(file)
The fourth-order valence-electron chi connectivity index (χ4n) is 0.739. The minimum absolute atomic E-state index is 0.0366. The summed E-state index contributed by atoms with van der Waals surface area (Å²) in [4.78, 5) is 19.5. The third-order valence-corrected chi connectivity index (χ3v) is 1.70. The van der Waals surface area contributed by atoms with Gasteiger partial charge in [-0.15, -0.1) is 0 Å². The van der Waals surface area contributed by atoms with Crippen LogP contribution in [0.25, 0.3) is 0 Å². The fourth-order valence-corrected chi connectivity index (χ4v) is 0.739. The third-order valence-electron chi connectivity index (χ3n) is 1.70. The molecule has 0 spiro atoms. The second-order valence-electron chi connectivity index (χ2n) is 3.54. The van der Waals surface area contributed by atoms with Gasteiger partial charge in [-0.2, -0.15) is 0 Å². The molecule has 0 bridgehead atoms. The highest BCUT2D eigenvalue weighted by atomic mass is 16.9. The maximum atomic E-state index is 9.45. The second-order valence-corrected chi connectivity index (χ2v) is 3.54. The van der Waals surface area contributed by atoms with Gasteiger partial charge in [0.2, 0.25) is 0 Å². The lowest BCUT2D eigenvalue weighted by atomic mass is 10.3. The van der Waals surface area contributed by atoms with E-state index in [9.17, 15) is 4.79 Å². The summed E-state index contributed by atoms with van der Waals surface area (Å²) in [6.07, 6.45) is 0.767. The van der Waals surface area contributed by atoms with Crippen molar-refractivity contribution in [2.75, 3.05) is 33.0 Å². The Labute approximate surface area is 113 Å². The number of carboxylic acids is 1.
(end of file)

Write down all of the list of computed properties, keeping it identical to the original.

The fourth-order valence-electron chi connectivity index (χ4n) is 0.739. The minimum absolute atomic E-state index is 0.0366. The summed E-state index contributed by atoms with van der Waals surface area (Å²) in [4.78, 5) is 19.5. The third-order valence-corrected chi connectivity index (χ3v) is 1.70. The van der Waals surface area contributed by atoms with Gasteiger partial charge in [-0.15, -0.1) is 0 Å². The van der Waals surface area contributed by atoms with Crippen LogP contribution in [0.25, 0.3) is 0 Å². The fourth-order valence-corrected chi connectivity index (χ4v) is 0.739. The third-order valence-electron chi connectivity index (χ3n) is 1.70. The molecule has 0 spiro atoms. The second-order valence-electron chi connectivity index (χ2n) is 3.54. The van der Waals surface area contributed by atoms with Gasteiger partial charge in [-0.2, -0.15) is 0 Å². The molecule has 0 bridgehead atoms. The highest BCUT2D eigenvalue weighted by atomic mass is 16.9. The maximum atomic E-state index is 9.45. The second-order valence-corrected chi connectivity index (χ2v) is 3.54. The van der Waals surface area contributed by atoms with Gasteiger partial charge in [0.2, 0.25) is 0 Å². The lowest BCUT2D eigenvalue weighted by atomic mass is 10.3. The van der Waals surface area contributed by atoms with E-state index in [9.17, 15) is 4.79 Å². The summed E-state index contributed by atoms with van der Waals surface area (Å²) in [6.07, 6.45) is 0.767. The van der Waals surface area contributed by atoms with Crippen molar-refractivity contribution in [2.75, 3.05) is 33.0 Å². The Labute approximate surface area is 113 Å². The number of carboxylic acids is 1.